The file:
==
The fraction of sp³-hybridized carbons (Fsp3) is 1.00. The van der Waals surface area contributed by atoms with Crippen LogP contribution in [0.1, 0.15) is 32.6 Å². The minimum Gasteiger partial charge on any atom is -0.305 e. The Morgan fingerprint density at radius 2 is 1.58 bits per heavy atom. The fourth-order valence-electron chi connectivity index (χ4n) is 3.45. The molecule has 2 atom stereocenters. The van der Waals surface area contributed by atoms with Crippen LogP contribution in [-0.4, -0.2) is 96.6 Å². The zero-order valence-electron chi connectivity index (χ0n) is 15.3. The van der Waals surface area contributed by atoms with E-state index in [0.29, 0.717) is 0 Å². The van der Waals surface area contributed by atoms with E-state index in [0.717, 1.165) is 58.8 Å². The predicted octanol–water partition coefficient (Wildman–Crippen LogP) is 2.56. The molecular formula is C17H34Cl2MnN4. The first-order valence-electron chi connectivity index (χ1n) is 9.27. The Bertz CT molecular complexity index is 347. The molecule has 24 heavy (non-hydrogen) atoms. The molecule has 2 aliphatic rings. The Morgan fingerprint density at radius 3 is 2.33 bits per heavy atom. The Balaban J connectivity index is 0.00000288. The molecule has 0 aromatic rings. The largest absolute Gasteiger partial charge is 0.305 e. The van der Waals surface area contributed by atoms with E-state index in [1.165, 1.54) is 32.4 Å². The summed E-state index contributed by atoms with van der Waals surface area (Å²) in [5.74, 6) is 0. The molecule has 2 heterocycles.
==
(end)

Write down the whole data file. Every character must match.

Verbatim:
The fraction of sp³-hybridized carbons (Fsp3) is 1.00. The van der Waals surface area contributed by atoms with Crippen LogP contribution in [0.1, 0.15) is 32.6 Å². The minimum Gasteiger partial charge on any atom is -0.305 e. The Morgan fingerprint density at radius 2 is 1.58 bits per heavy atom. The fourth-order valence-electron chi connectivity index (χ4n) is 3.45. The molecule has 2 atom stereocenters. The van der Waals surface area contributed by atoms with Crippen LogP contribution in [-0.4, -0.2) is 96.6 Å². The zero-order valence-electron chi connectivity index (χ0n) is 15.3. The van der Waals surface area contributed by atoms with E-state index in [0.29, 0.717) is 0 Å². The van der Waals surface area contributed by atoms with E-state index in [0.717, 1.165) is 58.8 Å². The predicted octanol–water partition coefficient (Wildman–Crippen LogP) is 2.56. The molecular formula is C17H34Cl2MnN4. The first-order valence-electron chi connectivity index (χ1n) is 9.27. The Bertz CT molecular complexity index is 347. The molecule has 24 heavy (non-hydrogen) atoms. The molecule has 2 aliphatic rings. The Morgan fingerprint density at radius 3 is 2.33 bits per heavy atom. The Balaban J connectivity index is 0.00000288. The molecule has 0 aromatic rings. The largest absolute Gasteiger partial charge is 0.305 e. The van der Waals surface area contributed by atoms with E-state index in [1.165, 1.54) is 32.4 Å². The summed E-state index contributed by atoms with van der Waals surface area (Å²) in [5.74, 6) is 0. The molecule has 2 heterocycles.